In the spring of 1967, tensions between Syria and Israel ran high, with flashpoints including terrorist raids against Israel originating from Syria and the Syrian diversion of water from the Jordan River. Following an attack on the water pump at Kibbutz Misgav Am, Israeli Prime Minister and Defense Minister Levi Eshkol resolved that after the next act of belligerence, Israel would position armored tractors deep into the demilitarized zones, wait to be hit, and then fire back. The plan went into effect accordingly and resulted in a large-scale dogfight on April 7 over Syrian skies, in which the Israeli Air Force shot down several Syrian planes. In the next month, Fatah, the Palestinian terrorist organization, launched more than a dozen attacks on Israel and planted mines and explosives on Israel’s borders with Syria, Jordan and Lebanon. On May 5, violence escalated as Palestinian fighters shelled Kibbutz Manara. All the while, Israel continued with its forays into the demilitarized zones and Israel launched a diplomatic campaign to set the groundwork for retaliation.
An Israeli appeal to United Nations Secretary General U Thant led to unprecedented UN censure of the Arabs. On May 11, U Thant condemned the Arab attacks; but a proposed Security Council debate on the matter was derailed by Soviet obstructionism. The United States, meanwhile, refused Israel’s request for tanks and jets and suggested that its naval fleet in the region would remain neutral in case of war. Israeli statements about answering Syrian aggression were reported in the international press and goaded additional Syrian backing of Fatah operations.
In mid-May, Soviet meddling severely escalated the brewing conflict. On May 15, Israel Independence Day, plans for a parade involving large numbers of Israeli troops in western Jerusalem drew outrage in Arab countries. Wishing to defuse the situation, Eshkol forbade bringing heavy weapons into the capital. This decision was used by the Soviets to stoke tensions; on May 15, Anwar al-Sadat, then speaker of the National Assembly, visited Moscow, where he was warned (falsely) by the Soviets that Israel was planning to invade Syria sometime between the dates of May 16 and May 22. The Soviets cited the absence of weapons in the Jerusalem parade as proof that the Israelis were preparing for war and falsely claimed that Israel was massing brigades along its norther border with Syria. Syria also quickly passed the disinformation to Egypt’s President Nasser, who on May 14 declared a state of emergency and made a show of parading his troops through Cairo on their way to Sinai. During this period, Arab leaders and the media spoke daily of eliminating Israel. (See here for examples.)
Claims of Israeli Troop Buildup Debunked, But Evidence Ignored
On May 14, Gen. Muhammad Fawzi, the Egyptian chief of the general staff, visited Damascus and toured the Syrian border with Israel, where he saw no Israeli troop buildup. Fawzi’s findings, which were confirmed by the chief of Egypt’s military intelligence, the U.S. embassy in Cairo, and the CIA, were shared with Nasser, who nevertheless decided to proceed in his menacing troop buildups.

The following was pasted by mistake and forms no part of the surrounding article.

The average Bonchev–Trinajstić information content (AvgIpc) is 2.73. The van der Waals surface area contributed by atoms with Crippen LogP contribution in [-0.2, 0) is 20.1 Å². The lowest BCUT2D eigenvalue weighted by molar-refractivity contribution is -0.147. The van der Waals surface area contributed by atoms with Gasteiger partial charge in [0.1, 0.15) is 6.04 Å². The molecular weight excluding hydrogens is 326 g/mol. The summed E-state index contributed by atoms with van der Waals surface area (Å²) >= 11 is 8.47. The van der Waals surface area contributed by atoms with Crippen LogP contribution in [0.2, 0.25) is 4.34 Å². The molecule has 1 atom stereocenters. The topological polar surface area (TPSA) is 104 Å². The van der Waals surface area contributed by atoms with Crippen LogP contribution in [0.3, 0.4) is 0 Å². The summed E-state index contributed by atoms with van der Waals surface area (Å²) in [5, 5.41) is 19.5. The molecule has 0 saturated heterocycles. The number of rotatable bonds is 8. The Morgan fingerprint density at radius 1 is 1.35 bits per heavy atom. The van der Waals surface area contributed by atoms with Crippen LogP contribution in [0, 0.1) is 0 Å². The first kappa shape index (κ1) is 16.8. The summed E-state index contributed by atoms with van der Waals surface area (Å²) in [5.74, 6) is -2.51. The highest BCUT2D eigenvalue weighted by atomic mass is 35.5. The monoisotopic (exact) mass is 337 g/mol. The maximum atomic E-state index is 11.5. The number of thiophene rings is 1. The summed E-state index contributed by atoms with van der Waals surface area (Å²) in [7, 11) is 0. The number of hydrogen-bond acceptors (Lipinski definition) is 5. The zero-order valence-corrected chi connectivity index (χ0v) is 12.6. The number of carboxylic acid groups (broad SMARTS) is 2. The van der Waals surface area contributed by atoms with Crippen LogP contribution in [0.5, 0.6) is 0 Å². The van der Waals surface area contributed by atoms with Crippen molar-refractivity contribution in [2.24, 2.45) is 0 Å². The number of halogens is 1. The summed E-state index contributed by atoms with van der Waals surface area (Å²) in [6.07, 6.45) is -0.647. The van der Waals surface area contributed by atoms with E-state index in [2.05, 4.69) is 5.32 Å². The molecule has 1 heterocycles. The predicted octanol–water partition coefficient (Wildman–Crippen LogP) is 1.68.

In response to the Egyptian troop buildup, Eshkol put the army on a first-level alert and authorized the placement of several tank companies in the south. Reluctant to send a message that Israel was eager for war, he did not call up the reservists. Israeli diplomats went into service on all fronts — inviting UN Observer Odd Bull to the north to confirm troops were not gathered there, seeking to relay to Egypt that Israel was not interested in war, and sending international warnings about the gravity of Egypt’s actions.
Between the nights of May 15 and 16, the Egyptian and Palestinian troop presence in the Sinai tripled. On May 17, Egyptian planes entered Israeli airspace to carry out an unprecedented reconnaissance of Israel’s nuclear reactor in Dimona, prompting the Israelis to heighten the alert of their army and airforce. Syria announced that its forces were deployed in the Golan Heights. Israeli Chief of Staff Yitzhak Rabin called up 18,000 troops and ordered the laying of mines along parts of the Egyptian border. General Murtagi, the Egyptian Commander of forces in the Sinai, declared an Order of the Day, which was broadcasted on Cairo Radio May 18: “The Egyptian forces have taken up positions in accordance with our predetermined plans. The morale of our armed forces is very high, for this is the day they have so long been waiting for, for this holy war.”
Egypt Evicts UN Forces
In the evening of May 16, Egypt presented the United Nations Emergency Force, which had been deployed in the Sinai peninsula and Gaza Strip to discourage hostilities between Egypt and Israel, with a demand to withdraw from key locations. Without consulting with the General Assembly, as required by a commitment made in the UN in 1957, UN Secretary General U Thant decided to withdraw all of the UN forces. By May 19, UNEF officers relinquished their posts to the Egyptians and the Palestine Liberation Army.
The Americans again rebuffed Israeli diplomatic appeals, refusing to approve any preemptive actions, provide assurances regarding Israeli security or transfer tanks and jets Israel had requested. Efforts to obtain from France and the United Kingdom expressions of support for Israel’s security similarly failed. By May 20, Israel had called up 80,000 reservists.
Straits of Tiran Closed
On May 22, Egypt blocked the Strait of Tiran to Israeli shipping for the first time since the 1956 war, an act of war under international law. (Israel had long made clear that blocking the Israeli port of Eilat was cause for war.) Nasser’s decision to close the strait set off activity across the Arab world. Lebanon, Kuwait and Saudi Arabia all activated their militaries. Iraqi troops reportedly approached the Syrian and Jordanian borders while Jordan moved tanks towards the West Bank.
U.S. Rejects Israeli Appeals